today i was transcribing "i've got a feeling i'm falling" by fats waller. boy, what a difficult time trying to figure out the exact notes to that particular song. i almost felt like quiting because i thought i couldn't even accomplish this task! luckily, i didn't quit and i kept on going.

so i turned toward transcribe! to ask a few questions about it. i downloaded the program 30 days ago but it just expired today. i know the main purpose of transcribe! is to slow things down, but what are all the other benefits transcribe! has to offer?  

most recordings of fats waller have fats singing and have other instruments playing along with fats. in the beginning of the song "when somebody thinks your wonderful", there is a clarinet soloing over fats piano accompaniment. the piano part sounds wonderful but i can't even hear correctly what fats is playing! is there a way that i can take the clarinet out of the song and have it so that there is only fats playing? in other words, is there a way to take out all the unwanted "layers" so there is the one "layer" that you do want? if this is possible, tell me how it is done.

the recordings from the 1940's and back are of poor sound quality and are very hard to hear correctly. is there a way to modify the sound quality so that it is easier to hear? if i could modify the sound quality so it sounds like the recording was just recorded recently, that would be great! if this is possible, tell me how it is done.

finally, the technology we have today is far more advanced than the technology we had a hundred years ago. today, we have computers, television, electronic stuff, telephones, celephones, computer games, and more! and don't forget, transcribe! of course, they didn't have transcribe! back then. today, a program like that would make transcribing a whole lot easier. but, how the heck did transcribers get around in transcribing the recordings they wanted when they didn't have all this technology that we have today? if they were attempting to make a transcription, their transcriptions would most likely be unaccurate!
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. there are loads of spot-on charlie parker transcriptions (all done long before the advent of our precious modern technology), and the best transcriptions in the business are the books on hendrix, metallica and zep.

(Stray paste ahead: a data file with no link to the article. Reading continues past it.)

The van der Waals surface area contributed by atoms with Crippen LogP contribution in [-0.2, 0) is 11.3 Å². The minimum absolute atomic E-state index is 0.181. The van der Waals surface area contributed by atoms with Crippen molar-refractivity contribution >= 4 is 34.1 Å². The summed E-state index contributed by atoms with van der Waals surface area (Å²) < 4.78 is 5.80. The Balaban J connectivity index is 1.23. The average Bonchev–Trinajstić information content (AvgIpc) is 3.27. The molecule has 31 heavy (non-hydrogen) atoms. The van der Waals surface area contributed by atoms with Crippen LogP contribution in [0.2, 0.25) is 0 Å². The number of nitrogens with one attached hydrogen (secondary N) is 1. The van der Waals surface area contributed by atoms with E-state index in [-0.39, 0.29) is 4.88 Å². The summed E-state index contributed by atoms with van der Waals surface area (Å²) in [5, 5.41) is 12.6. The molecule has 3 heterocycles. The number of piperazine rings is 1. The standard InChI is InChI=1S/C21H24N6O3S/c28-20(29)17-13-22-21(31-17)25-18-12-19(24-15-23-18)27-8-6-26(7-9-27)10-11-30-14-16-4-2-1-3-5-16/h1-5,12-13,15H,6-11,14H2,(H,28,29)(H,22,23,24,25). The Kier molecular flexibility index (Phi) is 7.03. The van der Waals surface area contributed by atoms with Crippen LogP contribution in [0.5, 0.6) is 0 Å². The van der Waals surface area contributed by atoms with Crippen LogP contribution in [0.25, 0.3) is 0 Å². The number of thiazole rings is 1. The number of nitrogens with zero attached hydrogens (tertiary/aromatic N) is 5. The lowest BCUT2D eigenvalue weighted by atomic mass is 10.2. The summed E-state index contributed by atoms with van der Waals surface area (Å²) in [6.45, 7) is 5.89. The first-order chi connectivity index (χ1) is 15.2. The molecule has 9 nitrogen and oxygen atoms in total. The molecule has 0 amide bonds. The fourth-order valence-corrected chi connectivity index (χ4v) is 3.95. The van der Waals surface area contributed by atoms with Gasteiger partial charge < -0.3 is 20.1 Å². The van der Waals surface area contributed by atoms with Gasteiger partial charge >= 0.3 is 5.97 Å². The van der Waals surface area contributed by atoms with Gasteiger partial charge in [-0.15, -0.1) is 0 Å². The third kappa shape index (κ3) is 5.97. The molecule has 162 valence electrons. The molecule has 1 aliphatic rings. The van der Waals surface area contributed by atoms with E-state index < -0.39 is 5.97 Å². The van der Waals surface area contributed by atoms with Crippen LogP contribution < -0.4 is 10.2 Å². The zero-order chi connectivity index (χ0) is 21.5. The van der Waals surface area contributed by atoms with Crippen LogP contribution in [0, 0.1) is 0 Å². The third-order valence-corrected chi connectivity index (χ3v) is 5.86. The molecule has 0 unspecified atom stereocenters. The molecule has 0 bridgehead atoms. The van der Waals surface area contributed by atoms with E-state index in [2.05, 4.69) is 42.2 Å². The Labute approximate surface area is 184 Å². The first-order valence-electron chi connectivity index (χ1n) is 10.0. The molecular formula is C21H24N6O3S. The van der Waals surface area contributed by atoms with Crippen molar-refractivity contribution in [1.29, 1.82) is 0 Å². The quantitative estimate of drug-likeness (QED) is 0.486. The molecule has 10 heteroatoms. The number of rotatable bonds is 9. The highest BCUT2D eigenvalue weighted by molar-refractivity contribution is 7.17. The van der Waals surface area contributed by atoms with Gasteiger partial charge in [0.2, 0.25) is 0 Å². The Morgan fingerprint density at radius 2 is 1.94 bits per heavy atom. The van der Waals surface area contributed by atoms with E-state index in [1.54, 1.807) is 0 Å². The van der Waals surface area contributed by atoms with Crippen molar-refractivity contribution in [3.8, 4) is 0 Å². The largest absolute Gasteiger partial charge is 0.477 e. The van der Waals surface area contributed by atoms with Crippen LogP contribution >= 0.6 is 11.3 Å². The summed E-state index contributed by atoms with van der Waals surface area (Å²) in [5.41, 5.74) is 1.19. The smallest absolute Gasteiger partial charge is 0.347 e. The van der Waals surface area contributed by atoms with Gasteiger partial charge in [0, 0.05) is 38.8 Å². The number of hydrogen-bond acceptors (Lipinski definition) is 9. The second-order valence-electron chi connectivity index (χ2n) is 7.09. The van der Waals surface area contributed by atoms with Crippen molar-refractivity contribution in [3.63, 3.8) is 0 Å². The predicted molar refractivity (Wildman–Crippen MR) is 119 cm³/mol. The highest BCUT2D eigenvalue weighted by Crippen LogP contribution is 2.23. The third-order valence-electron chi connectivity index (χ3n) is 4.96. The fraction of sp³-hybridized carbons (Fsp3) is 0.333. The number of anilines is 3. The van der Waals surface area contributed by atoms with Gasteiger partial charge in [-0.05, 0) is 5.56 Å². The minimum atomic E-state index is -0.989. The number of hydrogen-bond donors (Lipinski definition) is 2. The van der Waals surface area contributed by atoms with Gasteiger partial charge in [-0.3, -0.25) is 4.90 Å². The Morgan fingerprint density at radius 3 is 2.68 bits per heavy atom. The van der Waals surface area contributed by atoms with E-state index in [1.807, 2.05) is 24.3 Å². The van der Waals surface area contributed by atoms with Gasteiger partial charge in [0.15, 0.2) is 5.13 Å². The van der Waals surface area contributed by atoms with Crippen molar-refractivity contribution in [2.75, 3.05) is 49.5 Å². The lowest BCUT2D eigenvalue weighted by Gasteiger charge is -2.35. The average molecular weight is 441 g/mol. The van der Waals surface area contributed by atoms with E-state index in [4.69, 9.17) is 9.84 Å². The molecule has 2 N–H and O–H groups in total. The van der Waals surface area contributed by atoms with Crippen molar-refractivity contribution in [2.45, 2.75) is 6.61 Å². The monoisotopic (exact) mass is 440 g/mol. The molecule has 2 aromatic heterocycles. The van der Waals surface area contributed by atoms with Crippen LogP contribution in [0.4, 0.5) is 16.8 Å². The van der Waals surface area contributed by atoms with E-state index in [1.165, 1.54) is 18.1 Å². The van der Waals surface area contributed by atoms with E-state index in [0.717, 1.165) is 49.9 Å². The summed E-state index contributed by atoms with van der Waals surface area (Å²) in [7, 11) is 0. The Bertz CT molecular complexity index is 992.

why? because the guys who transcribe that stuff are fanatics!  

are the transcribers using this modern technology to make these transcritpions? there were many excellent hendrix transcripions available as early as the 1970's (no "modern" technology here kids), the same is true of led zeppelin.

however, i will tell you how we used to figure out fast passages in the olden days - we'd record it to tape and then slow the tape to half speed (which brings it down exactly an octave).

tape has been around for a loooooong time.
sorry for the misspelled word. a typo!
as they'll say "typos are inavoidable"
whoops, i meant "unavoidabble", i mean "unevitable" <g>
- i had forgotten about that word - i can't wait to use it in a sentence!



(you know i love you)
lol 7.

i'm not really sure if "playing it back slow-mo in your mind's ear" really works. i really believe you have to hear something before you can actually "play it back slo-mo in your mind's ear". i have transcribed really fast runs of fats waller that really whip across those keys! and believe me, i could never "play it back in slow-mo in my mind's ear." i usually have to go on the computer and run transcribe! to slow the music down for me, but my transcribe! expired yesterday and now i can't run it anymore.  

this is all telling me that you don't totally favor transcribe! and you think that it easier just doing it in your head. or maybe you don't own the program...
i'm thinking about buying the program soon.
the most recent versions of transcribe include a graphic equalizer.  it might be possible to tune out some of the clarinet sound by pulling back on the relevant eq frequency channels.  but it won't be very effective.  separating out the instrumental and vocal layers from an audio recording is still not technologically possible, and may never be.

playing back slo-mo in the mind's ear is something that takes years to acquire. it's not magic.

keep working on it and have patience with yourself. it will come.
if i were you i'd buy har-bal (its a great mastering program), you can remaster wave type files and bring the piano part to the front and make it louder. after that try to download a midi of that particular piece and then  download vanbasco player, then use it to compare notes, your ears will grow by leaps and bounds in the process.  

and vanbasco midi player will even let you see what notes are being played too.

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